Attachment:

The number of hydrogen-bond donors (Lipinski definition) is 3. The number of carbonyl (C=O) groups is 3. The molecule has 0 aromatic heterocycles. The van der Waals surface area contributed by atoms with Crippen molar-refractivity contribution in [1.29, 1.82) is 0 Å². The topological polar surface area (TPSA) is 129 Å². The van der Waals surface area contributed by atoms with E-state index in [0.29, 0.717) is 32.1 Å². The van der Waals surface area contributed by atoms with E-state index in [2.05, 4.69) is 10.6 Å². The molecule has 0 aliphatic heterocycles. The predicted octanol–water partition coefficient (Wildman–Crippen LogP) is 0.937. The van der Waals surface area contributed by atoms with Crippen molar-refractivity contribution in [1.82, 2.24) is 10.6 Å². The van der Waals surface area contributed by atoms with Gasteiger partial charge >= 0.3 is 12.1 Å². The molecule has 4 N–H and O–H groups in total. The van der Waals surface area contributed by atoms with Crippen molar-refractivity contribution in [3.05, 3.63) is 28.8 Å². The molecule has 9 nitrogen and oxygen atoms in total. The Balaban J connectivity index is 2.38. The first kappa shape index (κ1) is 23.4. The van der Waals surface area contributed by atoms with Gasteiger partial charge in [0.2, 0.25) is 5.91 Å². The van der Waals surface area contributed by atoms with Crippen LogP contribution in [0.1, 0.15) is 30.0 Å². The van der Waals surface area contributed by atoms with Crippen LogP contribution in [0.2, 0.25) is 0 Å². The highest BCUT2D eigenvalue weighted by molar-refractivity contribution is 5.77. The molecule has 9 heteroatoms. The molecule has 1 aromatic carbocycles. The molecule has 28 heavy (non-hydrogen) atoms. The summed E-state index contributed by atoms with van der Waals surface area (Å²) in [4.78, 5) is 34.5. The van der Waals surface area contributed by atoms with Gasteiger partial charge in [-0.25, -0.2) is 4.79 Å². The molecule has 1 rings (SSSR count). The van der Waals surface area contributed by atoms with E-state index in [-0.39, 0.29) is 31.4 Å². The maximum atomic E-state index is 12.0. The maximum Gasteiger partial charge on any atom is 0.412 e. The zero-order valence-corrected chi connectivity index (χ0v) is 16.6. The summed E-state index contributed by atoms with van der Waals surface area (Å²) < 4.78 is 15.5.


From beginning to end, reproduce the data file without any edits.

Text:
The number of hydrogen-bond donors (Lipinski definition) is 3. The number of carbonyl (C=O) groups is 3. The molecule has 0 aromatic heterocycles. The van der Waals surface area contributed by atoms with Crippen molar-refractivity contribution in [1.29, 1.82) is 0 Å². The topological polar surface area (TPSA) is 129 Å². The van der Waals surface area contributed by atoms with E-state index in [0.29, 0.717) is 32.1 Å². The van der Waals surface area contributed by atoms with E-state index in [2.05, 4.69) is 10.6 Å². The molecule has 0 aliphatic heterocycles. The predicted octanol–water partition coefficient (Wildman–Crippen LogP) is 0.937. The van der Waals surface area contributed by atoms with Crippen molar-refractivity contribution in [1.82, 2.24) is 10.6 Å². The van der Waals surface area contributed by atoms with Gasteiger partial charge >= 0.3 is 12.1 Å². The molecule has 4 N–H and O–H groups in total. The van der Waals surface area contributed by atoms with Crippen molar-refractivity contribution in [3.05, 3.63) is 28.8 Å². The molecule has 9 nitrogen and oxygen atoms in total. The Balaban J connectivity index is 2.38. The first kappa shape index (κ1) is 23.4. The van der Waals surface area contributed by atoms with Gasteiger partial charge in [0.2, 0.25) is 5.91 Å². The van der Waals surface area contributed by atoms with Crippen LogP contribution in [0.1, 0.15) is 30.0 Å². The van der Waals surface area contributed by atoms with Crippen LogP contribution in [0.2, 0.25) is 0 Å². The highest BCUT2D eigenvalue weighted by molar-refractivity contribution is 5.77. The molecule has 9 heteroatoms. The molecule has 1 aromatic carbocycles. The molecule has 28 heavy (non-hydrogen) atoms. The summed E-state index contributed by atoms with van der Waals surface area (Å²) in [4.78, 5) is 34.5. The van der Waals surface area contributed by atoms with Gasteiger partial charge in [-0.25, -0.2) is 4.79 Å². The molecule has 1 rings (SSSR count). The van der Waals surface area contributed by atoms with E-state index in [-0.39, 0.29) is 31.4 Å². The maximum atomic E-state index is 12.0. The maximum Gasteiger partial charge on any atom is 0.412 e. The zero-order valence-corrected chi connectivity index (χ0v) is 16.6. The summed E-state index contributed by atoms with van der Waals surface area (Å²) < 4.78 is 15.5.